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Early antibiotics tied to being overweight later.

SAN DIEGO -- The use of oral antibiotics before 4 years of age was associated with a significantly increased risk of later overweight in a large cohort study.

"Antibiotics may provide a physician-modifiable risk factor for obesity prevention in early childhood," Dr. Elizabeth Dawson-Hahn said at the annual meeting of the Pediatric Academic Societies.

The study included 4,938 children born at Group Health Cooperative, the Seattle-based integrated health care system. Its electronic medical records indicated that 3,533 of them, or 72%, filled one or more prescriptions for oral antibiotics at ages 0-47 months. In this group, 53% were less than 12 months old at the time of their first oral antibiotic exposure, while the rest were 12-47 months old.

At ages 48-59 months, roughly 12% of all study participants were overweight, as defined by a body mass index at or above the 85th percentile. The prevalence was similar regardless of whether a child was exposed to early oral antibiotics. However, the groups with and without early antibiotic exposure differed in key ways, including a more than threefold higher prevalence of childhood asthma in those with early antibiotic exposure.

In a prespecified logistic regression analysis adjusted for sex, Medicaid status, childhood asthma, race, maternal antibiotic exposure during pregnancy, delivery type, and birth weight, each course of oral antibiotics a child received up to 47 months of age was associated with a 3% increased likelihood of being overweight at 48-59 months--and children who got early oral antibiotics received a mean of 3.7 courses by age 47 months.

Thus, early antibiotic exposure was associated on average with a significant 11% increased risk of later overweight (P = .005), reported Dr. Dawson-Hahn, a general pediatrics fellow at the University of Washington, Seattle.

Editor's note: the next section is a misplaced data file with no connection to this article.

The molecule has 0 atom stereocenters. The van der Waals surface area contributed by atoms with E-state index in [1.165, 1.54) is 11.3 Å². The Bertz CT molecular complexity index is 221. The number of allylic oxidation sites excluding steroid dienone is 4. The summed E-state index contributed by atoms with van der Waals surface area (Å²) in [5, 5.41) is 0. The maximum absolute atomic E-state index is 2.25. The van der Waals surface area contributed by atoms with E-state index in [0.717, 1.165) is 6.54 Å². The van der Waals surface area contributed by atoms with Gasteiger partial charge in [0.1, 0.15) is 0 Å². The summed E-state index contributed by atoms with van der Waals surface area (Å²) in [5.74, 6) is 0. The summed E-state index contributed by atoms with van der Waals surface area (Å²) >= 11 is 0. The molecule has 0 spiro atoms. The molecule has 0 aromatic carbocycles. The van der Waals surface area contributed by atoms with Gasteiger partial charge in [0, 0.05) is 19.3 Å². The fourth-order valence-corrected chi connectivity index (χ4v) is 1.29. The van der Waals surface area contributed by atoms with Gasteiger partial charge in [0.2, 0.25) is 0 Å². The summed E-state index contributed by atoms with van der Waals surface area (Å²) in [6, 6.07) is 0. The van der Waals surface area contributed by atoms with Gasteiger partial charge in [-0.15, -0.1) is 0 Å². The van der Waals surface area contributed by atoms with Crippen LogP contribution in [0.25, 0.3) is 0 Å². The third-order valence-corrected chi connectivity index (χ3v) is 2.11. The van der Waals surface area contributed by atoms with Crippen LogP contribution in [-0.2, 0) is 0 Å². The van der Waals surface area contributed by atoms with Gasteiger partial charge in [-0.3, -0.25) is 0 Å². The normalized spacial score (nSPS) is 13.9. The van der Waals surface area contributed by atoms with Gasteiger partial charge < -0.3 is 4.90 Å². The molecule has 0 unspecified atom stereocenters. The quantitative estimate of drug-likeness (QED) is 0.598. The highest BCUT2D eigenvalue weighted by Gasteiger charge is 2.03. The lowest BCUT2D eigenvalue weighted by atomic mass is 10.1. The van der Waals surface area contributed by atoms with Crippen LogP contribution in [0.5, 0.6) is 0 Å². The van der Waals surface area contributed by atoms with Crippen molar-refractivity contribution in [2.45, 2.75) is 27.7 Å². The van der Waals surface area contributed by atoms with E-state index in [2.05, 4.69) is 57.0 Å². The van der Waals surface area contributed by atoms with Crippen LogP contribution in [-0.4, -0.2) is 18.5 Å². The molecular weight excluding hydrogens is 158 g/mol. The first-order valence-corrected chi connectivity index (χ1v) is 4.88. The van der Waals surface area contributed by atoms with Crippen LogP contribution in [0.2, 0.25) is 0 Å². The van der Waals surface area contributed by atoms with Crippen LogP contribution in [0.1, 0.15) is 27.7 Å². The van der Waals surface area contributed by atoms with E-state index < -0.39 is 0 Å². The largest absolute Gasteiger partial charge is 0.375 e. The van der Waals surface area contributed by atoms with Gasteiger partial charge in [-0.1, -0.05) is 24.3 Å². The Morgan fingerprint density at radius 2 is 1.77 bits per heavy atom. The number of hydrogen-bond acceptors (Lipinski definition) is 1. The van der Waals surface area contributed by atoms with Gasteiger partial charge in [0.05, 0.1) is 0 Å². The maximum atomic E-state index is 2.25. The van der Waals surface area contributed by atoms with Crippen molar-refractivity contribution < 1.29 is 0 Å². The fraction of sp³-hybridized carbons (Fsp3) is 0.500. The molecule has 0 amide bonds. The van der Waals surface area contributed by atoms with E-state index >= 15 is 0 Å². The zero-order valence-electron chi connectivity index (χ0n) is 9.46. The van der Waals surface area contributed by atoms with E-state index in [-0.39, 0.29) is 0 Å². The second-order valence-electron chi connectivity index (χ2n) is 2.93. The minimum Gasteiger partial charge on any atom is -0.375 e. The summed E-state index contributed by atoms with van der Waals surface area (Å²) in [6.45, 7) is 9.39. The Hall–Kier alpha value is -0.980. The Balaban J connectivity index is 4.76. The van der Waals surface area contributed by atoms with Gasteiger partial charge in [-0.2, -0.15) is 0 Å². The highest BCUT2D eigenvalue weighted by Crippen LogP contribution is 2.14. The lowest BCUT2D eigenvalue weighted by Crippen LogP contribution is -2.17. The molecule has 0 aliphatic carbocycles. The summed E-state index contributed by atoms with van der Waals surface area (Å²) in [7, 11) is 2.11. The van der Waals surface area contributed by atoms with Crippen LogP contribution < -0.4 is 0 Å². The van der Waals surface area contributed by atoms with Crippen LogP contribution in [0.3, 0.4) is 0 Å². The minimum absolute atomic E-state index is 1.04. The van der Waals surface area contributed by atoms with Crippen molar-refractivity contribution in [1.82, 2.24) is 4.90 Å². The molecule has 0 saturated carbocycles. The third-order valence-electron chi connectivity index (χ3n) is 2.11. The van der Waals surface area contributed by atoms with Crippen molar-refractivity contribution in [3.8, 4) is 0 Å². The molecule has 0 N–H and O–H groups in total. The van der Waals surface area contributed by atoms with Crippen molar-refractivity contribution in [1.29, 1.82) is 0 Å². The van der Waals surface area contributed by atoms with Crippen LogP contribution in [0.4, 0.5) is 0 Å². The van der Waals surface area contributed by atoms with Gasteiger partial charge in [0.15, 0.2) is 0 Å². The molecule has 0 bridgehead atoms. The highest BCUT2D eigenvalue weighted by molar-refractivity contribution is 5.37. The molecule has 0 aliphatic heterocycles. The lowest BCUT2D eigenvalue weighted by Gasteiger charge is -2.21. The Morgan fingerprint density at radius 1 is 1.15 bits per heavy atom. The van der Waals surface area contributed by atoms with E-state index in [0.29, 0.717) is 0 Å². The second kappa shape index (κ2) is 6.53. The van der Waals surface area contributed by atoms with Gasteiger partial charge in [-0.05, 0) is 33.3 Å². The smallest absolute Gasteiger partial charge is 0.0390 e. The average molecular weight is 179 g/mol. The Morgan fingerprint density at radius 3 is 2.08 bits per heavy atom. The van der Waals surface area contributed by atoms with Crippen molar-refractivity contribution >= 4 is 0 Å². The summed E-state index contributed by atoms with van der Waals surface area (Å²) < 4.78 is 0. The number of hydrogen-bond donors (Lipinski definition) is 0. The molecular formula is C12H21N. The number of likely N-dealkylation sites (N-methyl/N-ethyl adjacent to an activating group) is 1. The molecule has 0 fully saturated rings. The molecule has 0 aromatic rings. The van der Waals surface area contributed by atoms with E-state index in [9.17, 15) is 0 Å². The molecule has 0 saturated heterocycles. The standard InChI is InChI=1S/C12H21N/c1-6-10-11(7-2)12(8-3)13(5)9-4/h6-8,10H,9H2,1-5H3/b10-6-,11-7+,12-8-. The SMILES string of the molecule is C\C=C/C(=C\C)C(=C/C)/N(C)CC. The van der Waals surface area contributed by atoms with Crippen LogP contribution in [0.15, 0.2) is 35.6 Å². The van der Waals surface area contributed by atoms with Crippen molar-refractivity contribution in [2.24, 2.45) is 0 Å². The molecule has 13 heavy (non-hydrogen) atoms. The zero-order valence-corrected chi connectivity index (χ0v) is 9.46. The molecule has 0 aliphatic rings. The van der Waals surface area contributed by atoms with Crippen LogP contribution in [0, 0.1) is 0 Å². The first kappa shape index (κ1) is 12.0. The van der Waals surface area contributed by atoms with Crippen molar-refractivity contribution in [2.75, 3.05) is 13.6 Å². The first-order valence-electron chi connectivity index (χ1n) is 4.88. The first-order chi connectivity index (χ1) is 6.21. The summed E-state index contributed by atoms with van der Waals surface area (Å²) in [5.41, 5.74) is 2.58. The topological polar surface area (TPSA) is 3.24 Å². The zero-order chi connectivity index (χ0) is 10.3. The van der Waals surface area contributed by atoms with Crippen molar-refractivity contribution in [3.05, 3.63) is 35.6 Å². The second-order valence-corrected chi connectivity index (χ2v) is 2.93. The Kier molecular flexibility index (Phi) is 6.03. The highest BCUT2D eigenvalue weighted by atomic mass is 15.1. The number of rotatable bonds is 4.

The increased risk of overweight related to early antibiotics was concentrated in the children who received the medications in infancy. In another logistic regression analysis, children who got oral antibiotics prior to age 12 months were at an adjusted 20% increased risk of being overweight at ages 48-59 months, compared with children who didn't receive oral antibiotics before 48 months of age.

In contrast, the risk of overweight in kids who received oral antibiotics at ages 12-47 months wasn't significantly different from the risk in the unexposed group.

Future studies should explore the mechanism of the observed relationship between early antibiotic exposure and later overweight, Dr. Dawson-Hahn said. One leading hypothesis is that the early exposure alters the composition of the developing gut microbiome. Antibiotics have been used for decades as a means of boosting the weight of livestock, she noted.

Dr. Dawson-Hahn said she is planning to reanalyze the data set to see if weight gain differed depending upon the type of antibiotic involved in an early exposure. More than 80% of children with early antibiotic exposure received amoxicillin.

One audience member noted that just because the health plan's electronic pharmacy records show a prescription for oral antibiotics was filled doesn't mean the child took the full course. Dr. Dawson-Hahn agreed, but noted that her study findings are consistent with the results of prior studies by other investigators in the past 2 years, which typically relied upon parental recall of antibiotic exposure.

"We thought documented prescription fill would be an improvement over that," she added.




Key clinical point: Children who received oral antibiotics prior to 48 months of age were more likely to be overweight at ages 48-59 months.

Major finding: For each course of oral antibiotics a child received during 0-47 months of age, the odds of being at or above the 85th percentile for body mass index at 48-59 months increased by 3%.

Data source: A retrospective cohort study including 4,938 children whose families belonged to a large integrated health plan.

Disclosures: Dr. Dawson-Flahn's study was funded by a Hearst Foundation Fellowship Award and a Ruth L. Kirschstein National Research Service Award. She reported having no relevant financial conflicts.


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Author:Jancin, Bruce
Publication:Pediatric News
Date:Jun 1, 2015
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